Pumpkins, physics, and fun

How fast can your pumpkin go?  That question was answered at Landon’s Pumpkin Races for Lower and Middle School students on October 23.

“Our annual Pumpkin Races are designed to help students learn to apply physics in a fun, festive atmosphere that stresses the importance of creativity, ingenuity, and fair play,” said Lower School Head Tara Montague.

The official rules called for each student or team’s “pumpkin racer” to use a single pumpkin only with two independent axels. Each racer could not have weights, passengers, hydraulics, or pre-fabricated chassis of any kind. Outside attachments were allowed (such as lights, limbs or other decorations) as long as they contribute to the overall theme of the racer.

“Many Middle and Lower School students have been working cooperatively with partners and/or parents to design their racers,” said Lower School science teacher Beth Hughes, who helped organize this year’s event along with Middle School teachers Jake Gurley and Jamie Sorge. “They have practiced important design skills of persistence, precision, and teamwork to make this happen.”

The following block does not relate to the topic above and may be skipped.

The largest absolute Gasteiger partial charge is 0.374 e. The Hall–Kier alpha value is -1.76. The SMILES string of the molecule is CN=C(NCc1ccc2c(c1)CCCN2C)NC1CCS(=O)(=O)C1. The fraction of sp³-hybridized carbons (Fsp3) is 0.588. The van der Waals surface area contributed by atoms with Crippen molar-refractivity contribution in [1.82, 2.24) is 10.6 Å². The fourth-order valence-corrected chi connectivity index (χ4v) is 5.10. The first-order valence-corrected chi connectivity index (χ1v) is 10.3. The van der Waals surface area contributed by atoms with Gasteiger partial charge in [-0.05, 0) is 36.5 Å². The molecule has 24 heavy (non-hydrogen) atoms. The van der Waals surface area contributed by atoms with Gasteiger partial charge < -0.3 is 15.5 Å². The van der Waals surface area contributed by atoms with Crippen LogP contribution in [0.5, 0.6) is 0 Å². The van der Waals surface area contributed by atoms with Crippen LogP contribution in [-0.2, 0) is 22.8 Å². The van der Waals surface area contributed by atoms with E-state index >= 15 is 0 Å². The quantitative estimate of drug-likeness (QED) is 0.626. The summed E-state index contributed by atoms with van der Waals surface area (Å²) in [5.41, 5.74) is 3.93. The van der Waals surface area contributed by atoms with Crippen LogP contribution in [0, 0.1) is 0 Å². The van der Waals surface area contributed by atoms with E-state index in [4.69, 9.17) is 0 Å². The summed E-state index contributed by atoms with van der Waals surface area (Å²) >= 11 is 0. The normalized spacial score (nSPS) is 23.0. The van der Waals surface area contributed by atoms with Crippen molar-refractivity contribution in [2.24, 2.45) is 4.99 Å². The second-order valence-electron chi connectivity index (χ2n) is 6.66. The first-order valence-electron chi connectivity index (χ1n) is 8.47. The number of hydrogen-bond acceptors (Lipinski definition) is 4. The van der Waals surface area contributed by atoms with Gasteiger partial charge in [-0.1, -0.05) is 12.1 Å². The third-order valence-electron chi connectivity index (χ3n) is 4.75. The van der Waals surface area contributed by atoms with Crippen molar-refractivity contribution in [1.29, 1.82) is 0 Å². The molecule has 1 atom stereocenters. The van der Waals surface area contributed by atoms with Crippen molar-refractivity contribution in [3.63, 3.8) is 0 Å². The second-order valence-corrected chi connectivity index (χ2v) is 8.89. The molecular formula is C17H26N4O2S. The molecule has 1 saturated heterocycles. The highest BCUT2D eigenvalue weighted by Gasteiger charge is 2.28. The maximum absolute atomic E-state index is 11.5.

The winners in 2019 were Nate Poulin ’24 from the Middle School and Peter Bradley ’29 from the Lower School. According to Hughes, a bigger or heavier pumpkin racer is not necessarily a faster one.

“Students definitely want to know what makes a winner,” Hughes said. “The fastest pumpkin racer will likely roll straight down the hill, without hitting the curbs on the side of the road. But what are the most important factors to achieve this goal? The racer axles should be parallel. That is, the left side of the axles must be the same distance apart as the right side of the axles. Boys have been practicing their measuring skills to make this happen.”

“Another big factor is the centering of the weight on the pumpkin racer,” Hughes added. “This is inherently difficult because, as natural objects, pumpkins tend not to be perfectly symmetrical. So, adjustments must be made to overcome this obstacle. Lastly, as with any good design, once the initial design has been made, testing, troubleshooting, and tweaking must be done.”